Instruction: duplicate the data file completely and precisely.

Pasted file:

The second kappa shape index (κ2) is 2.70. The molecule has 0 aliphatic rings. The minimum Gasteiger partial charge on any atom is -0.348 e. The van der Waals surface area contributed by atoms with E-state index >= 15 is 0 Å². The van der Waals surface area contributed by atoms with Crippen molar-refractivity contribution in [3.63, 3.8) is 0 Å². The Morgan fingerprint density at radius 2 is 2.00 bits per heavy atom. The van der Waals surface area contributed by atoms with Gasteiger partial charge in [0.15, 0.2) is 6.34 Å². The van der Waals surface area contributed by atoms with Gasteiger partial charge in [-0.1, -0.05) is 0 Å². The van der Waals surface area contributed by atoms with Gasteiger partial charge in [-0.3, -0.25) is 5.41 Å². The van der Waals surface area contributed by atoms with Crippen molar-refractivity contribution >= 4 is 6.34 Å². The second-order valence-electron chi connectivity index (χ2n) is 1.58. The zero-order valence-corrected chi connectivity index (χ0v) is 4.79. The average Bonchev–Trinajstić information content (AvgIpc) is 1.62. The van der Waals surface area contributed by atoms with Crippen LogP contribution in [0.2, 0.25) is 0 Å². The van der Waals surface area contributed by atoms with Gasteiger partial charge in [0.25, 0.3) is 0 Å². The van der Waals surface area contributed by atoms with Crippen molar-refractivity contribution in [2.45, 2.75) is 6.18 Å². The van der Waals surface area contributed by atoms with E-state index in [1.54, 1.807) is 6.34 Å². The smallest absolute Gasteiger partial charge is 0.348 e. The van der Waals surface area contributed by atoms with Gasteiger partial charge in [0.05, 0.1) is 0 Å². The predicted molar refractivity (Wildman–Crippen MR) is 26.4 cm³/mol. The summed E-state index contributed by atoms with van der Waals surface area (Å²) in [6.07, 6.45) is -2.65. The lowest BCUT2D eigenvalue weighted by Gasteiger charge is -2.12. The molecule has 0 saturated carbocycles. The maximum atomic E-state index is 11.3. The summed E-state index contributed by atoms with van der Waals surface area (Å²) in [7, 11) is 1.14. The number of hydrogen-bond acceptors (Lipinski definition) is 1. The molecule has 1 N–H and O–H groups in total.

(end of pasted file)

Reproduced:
The second kappa shape index (κ2) is 2.70. The molecule has 0 aliphatic rings. The minimum Gasteiger partial charge on any atom is -0.348 e. The van der Waals surface area contributed by atoms with E-state index >= 15 is 0 Å². The van der Waals surface area contributed by atoms with Crippen molar-refractivity contribution in [3.63, 3.8) is 0 Å². The Morgan fingerprint density at radius 2 is 2.00 bits per heavy atom. The van der Waals surface area contributed by atoms with Gasteiger partial charge in [0.15, 0.2) is 6.34 Å². The van der Waals surface area contributed by atoms with Gasteiger partial charge in [-0.1, -0.05) is 0 Å². The van der Waals surface area contributed by atoms with Gasteiger partial charge in [-0.3, -0.25) is 5.41 Å². The van der Waals surface area contributed by atoms with Crippen molar-refractivity contribution >= 4 is 6.34 Å². The second-order valence-electron chi connectivity index (χ2n) is 1.58. The zero-order valence-corrected chi connectivity index (χ0v) is 4.79. The average Bonchev–Trinajstić information content (AvgIpc) is 1.62. The van der Waals surface area contributed by atoms with Crippen LogP contribution in [0.2, 0.25) is 0 Å². The van der Waals surface area contributed by atoms with Gasteiger partial charge in [0.25, 0.3) is 0 Å². The van der Waals surface area contributed by atoms with Crippen molar-refractivity contribution in [2.45, 2.75) is 6.18 Å². The van der Waals surface area contributed by atoms with E-state index in [1.54, 1.807) is 6.34 Å². The smallest absolute Gasteiger partial charge is 0.348 e. The van der Waals surface area contributed by atoms with Gasteiger partial charge in [0.05, 0.1) is 0 Å². The predicted molar refractivity (Wildman–Crippen MR) is 26.4 cm³/mol. The summed E-state index contributed by atoms with van der Waals surface area (Å²) in [6.07, 6.45) is -2.65. The lowest BCUT2D eigenvalue weighted by Gasteiger charge is -2.12. The molecule has 0 saturated carbocycles. The maximum atomic E-state index is 11.3. The summed E-state index contributed by atoms with van der Waals surface area (Å²) in [7, 11) is 1.14. The number of hydrogen-bond acceptors (Lipinski definition) is 1. The molecule has 1 N–H and O–H groups in total.